§ 40. Mr. Deedes
asked the Chancellor of the Exchequer how much revenue was collected in the financial year 1956–57 as a result of the cider tax imposed by the Finance Act, 1957; how many paid it; and how many were employed to collect it.
§ The Chancellor of the Exchequer (Mr. Peter Thorneycroft)
Under the Finance Act. 1956, cider of a strength comparable with that of British wine is charged with British wine duty, but no separate figures are kept and no special staff are engaged in its collection.
§ Mr. Deedes
Whilst accepting the difficulty about keeping separate figures, may I ask my right hon. Friend whether he is aware that probably only a handful of cider makers are being called upon to pay his tax, with the result that the Customs and Excise officials are put to quite a disproportionate amount of work for a trivial amount of revenue in return? Could he have another look at the matter?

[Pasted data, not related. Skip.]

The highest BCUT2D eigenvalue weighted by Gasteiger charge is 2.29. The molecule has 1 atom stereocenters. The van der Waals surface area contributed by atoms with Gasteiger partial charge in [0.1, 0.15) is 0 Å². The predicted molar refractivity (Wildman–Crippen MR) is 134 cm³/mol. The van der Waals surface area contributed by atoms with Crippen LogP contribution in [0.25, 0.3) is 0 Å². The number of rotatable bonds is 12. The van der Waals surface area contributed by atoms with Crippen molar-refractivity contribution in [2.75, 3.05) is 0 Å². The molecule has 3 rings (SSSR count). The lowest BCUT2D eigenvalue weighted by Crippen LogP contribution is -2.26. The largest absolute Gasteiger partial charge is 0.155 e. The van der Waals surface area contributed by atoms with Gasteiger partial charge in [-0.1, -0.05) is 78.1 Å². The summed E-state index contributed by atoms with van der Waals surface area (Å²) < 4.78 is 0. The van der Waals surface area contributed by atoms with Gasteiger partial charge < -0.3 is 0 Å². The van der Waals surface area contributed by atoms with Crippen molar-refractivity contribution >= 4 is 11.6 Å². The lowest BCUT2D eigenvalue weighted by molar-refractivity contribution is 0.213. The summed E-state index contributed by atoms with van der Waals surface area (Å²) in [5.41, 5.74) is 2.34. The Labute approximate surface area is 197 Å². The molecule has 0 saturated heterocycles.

§ Mr. Thorneycroft
Not to charge the tax would be to discriminate openly in favour of perry and cider with equivalent strength to British wine.
§ Mr. John Hall
Is the Minister aware that most manufacturers of this kind of cider have already reduced the alcoholic content to escape this tax?